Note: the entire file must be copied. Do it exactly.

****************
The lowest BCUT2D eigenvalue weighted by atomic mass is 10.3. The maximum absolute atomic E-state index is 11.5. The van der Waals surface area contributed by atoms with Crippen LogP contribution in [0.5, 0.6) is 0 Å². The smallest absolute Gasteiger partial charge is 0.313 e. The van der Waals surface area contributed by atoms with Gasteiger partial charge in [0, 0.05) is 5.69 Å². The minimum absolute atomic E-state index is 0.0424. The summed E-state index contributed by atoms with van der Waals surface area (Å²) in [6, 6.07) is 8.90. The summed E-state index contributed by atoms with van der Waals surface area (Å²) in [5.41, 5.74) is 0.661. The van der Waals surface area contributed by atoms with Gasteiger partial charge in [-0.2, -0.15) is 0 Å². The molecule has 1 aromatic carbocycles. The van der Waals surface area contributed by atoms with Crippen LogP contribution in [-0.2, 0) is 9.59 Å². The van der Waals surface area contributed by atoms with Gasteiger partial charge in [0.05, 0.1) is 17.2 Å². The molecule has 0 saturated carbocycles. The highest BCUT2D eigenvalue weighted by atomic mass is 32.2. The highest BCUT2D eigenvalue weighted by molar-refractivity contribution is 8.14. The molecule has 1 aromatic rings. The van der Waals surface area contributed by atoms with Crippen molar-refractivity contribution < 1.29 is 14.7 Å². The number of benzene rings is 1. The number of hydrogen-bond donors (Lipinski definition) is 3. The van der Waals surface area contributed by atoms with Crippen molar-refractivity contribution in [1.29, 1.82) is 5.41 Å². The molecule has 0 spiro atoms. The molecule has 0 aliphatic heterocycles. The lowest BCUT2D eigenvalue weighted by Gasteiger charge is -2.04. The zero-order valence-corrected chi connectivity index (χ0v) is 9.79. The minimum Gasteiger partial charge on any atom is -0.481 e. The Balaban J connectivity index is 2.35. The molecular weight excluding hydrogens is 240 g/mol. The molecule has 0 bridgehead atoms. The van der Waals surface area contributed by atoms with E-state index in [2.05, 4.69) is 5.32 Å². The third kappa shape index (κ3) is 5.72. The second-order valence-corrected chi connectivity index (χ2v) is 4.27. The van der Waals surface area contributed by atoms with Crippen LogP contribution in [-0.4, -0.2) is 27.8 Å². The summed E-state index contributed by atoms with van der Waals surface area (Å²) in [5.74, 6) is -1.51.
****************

The lowest BCUT2D eigenvalue weighted by atomic mass is 10.3. The maximum absolute atomic E-state index is 11.5. The van der Waals surface area contributed by atoms with Crippen LogP contribution in [0.5, 0.6) is 0 Å². The smallest absolute Gasteiger partial charge is 0.313 e. The van der Waals surface area contributed by atoms with Gasteiger partial charge in [0, 0.05) is 5.69 Å². The minimum absolute atomic E-state index is 0.0424. The summed E-state index contributed by atoms with van der Waals surface area (Å²) in [6, 6.07) is 8.90. The summed E-state index contributed by atoms with van der Waals surface area (Å²) in [5.41, 5.74) is 0.661. The van der Waals surface area contributed by atoms with Gasteiger partial charge in [-0.2, -0.15) is 0 Å². The molecule has 1 aromatic carbocycles. The van der Waals surface area contributed by atoms with Crippen LogP contribution in [-0.2, 0) is 9.59 Å². The van der Waals surface area contributed by atoms with Gasteiger partial charge in [0.05, 0.1) is 17.2 Å². The molecule has 0 saturated carbocycles. The highest BCUT2D eigenvalue weighted by atomic mass is 32.2. The highest BCUT2D eigenvalue weighted by molar-refractivity contribution is 8.14. The molecule has 1 aromatic rings. The van der Waals surface area contributed by atoms with Crippen molar-refractivity contribution < 1.29 is 14.7 Å². The number of benzene rings is 1. The number of hydrogen-bond donors (Lipinski definition) is 3. The van der Waals surface area contributed by atoms with Crippen molar-refractivity contribution in [1.29, 1.82) is 5.41 Å². The molecule has 0 spiro atoms. The molecule has 0 aliphatic heterocycles. The lowest BCUT2D eigenvalue weighted by Gasteiger charge is -2.04. The zero-order valence-corrected chi connectivity index (χ0v) is 9.79. The minimum Gasteiger partial charge on any atom is -0.481 e. The Balaban J connectivity index is 2.35. The molecular weight excluding hydrogens is 240 g/mol. The molecule has 0 bridgehead atoms. The van der Waals surface area contributed by atoms with E-state index in [2.05, 4.69) is 5.32 Å². The third kappa shape index (κ3) is 5.72. The second-order valence-corrected chi connectivity index (χ2v) is 4.27. The van der Waals surface area contributed by atoms with Crippen LogP contribution in [-0.4, -0.2) is 27.8 Å². The summed E-state index contributed by atoms with van der Waals surface area (Å²) in [5.74, 6) is -1.51.